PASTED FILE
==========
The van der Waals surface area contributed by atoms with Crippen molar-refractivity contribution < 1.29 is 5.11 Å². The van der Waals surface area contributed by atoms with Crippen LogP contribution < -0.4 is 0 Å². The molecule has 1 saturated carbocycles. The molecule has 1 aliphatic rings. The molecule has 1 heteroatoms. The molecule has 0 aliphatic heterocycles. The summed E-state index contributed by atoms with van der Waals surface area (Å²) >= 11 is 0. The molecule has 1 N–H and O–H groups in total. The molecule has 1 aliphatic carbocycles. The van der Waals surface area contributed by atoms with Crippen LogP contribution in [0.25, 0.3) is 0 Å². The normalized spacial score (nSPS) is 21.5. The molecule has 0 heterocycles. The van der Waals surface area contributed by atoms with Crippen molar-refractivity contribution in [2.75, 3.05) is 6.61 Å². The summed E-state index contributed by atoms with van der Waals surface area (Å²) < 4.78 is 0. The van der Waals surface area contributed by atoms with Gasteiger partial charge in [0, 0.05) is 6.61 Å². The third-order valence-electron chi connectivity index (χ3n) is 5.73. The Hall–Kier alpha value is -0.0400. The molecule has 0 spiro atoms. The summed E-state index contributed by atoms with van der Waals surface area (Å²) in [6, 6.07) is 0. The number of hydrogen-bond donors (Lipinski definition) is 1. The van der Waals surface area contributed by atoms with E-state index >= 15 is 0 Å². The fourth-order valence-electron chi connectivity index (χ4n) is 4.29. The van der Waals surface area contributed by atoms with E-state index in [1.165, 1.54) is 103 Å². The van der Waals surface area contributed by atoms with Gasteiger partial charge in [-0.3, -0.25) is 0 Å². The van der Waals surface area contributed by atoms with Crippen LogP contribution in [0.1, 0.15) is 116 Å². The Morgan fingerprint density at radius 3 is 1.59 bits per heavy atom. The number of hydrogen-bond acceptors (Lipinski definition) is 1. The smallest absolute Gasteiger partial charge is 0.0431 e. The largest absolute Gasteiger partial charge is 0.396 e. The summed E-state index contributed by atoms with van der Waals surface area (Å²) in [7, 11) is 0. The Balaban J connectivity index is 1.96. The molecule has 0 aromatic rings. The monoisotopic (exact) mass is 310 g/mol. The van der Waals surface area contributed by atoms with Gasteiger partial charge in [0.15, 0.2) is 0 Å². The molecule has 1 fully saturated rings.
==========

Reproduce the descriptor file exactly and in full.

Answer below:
The van der Waals surface area contributed by atoms with Crippen molar-refractivity contribution < 1.29 is 5.11 Å². The van der Waals surface area contributed by atoms with Crippen LogP contribution < -0.4 is 0 Å². The molecule has 1 saturated carbocycles. The molecule has 1 aliphatic rings. The molecule has 1 heteroatoms. The molecule has 0 aliphatic heterocycles. The summed E-state index contributed by atoms with van der Waals surface area (Å²) >= 11 is 0. The molecule has 1 N–H and O–H groups in total. The molecule has 1 aliphatic carbocycles. The van der Waals surface area contributed by atoms with Crippen LogP contribution in [0.25, 0.3) is 0 Å². The normalized spacial score (nSPS) is 21.5. The molecule has 0 heterocycles. The van der Waals surface area contributed by atoms with Crippen molar-refractivity contribution in [2.75, 3.05) is 6.61 Å². The summed E-state index contributed by atoms with van der Waals surface area (Å²) < 4.78 is 0. The van der Waals surface area contributed by atoms with Gasteiger partial charge in [0, 0.05) is 6.61 Å². The third-order valence-electron chi connectivity index (χ3n) is 5.73. The Hall–Kier alpha value is -0.0400. The molecule has 0 spiro atoms. The summed E-state index contributed by atoms with van der Waals surface area (Å²) in [6, 6.07) is 0. The number of hydrogen-bond donors (Lipinski definition) is 1. The van der Waals surface area contributed by atoms with E-state index >= 15 is 0 Å². The fourth-order valence-electron chi connectivity index (χ4n) is 4.29. The van der Waals surface area contributed by atoms with E-state index in [1.165, 1.54) is 103 Å². The van der Waals surface area contributed by atoms with Gasteiger partial charge in [-0.3, -0.25) is 0 Å². The van der Waals surface area contributed by atoms with Crippen LogP contribution in [0.1, 0.15) is 116 Å². The Morgan fingerprint density at radius 3 is 1.59 bits per heavy atom. The number of hydrogen-bond acceptors (Lipinski definition) is 1. The smallest absolute Gasteiger partial charge is 0.0431 e. The largest absolute Gasteiger partial charge is 0.396 e. The summed E-state index contributed by atoms with van der Waals surface area (Å²) in [7, 11) is 0. The Balaban J connectivity index is 1.96. The molecule has 0 aromatic rings. The monoisotopic (exact) mass is 310 g/mol. The van der Waals surface area contributed by atoms with Gasteiger partial charge in [0.15, 0.2) is 0 Å². The molecule has 1 fully saturated rings.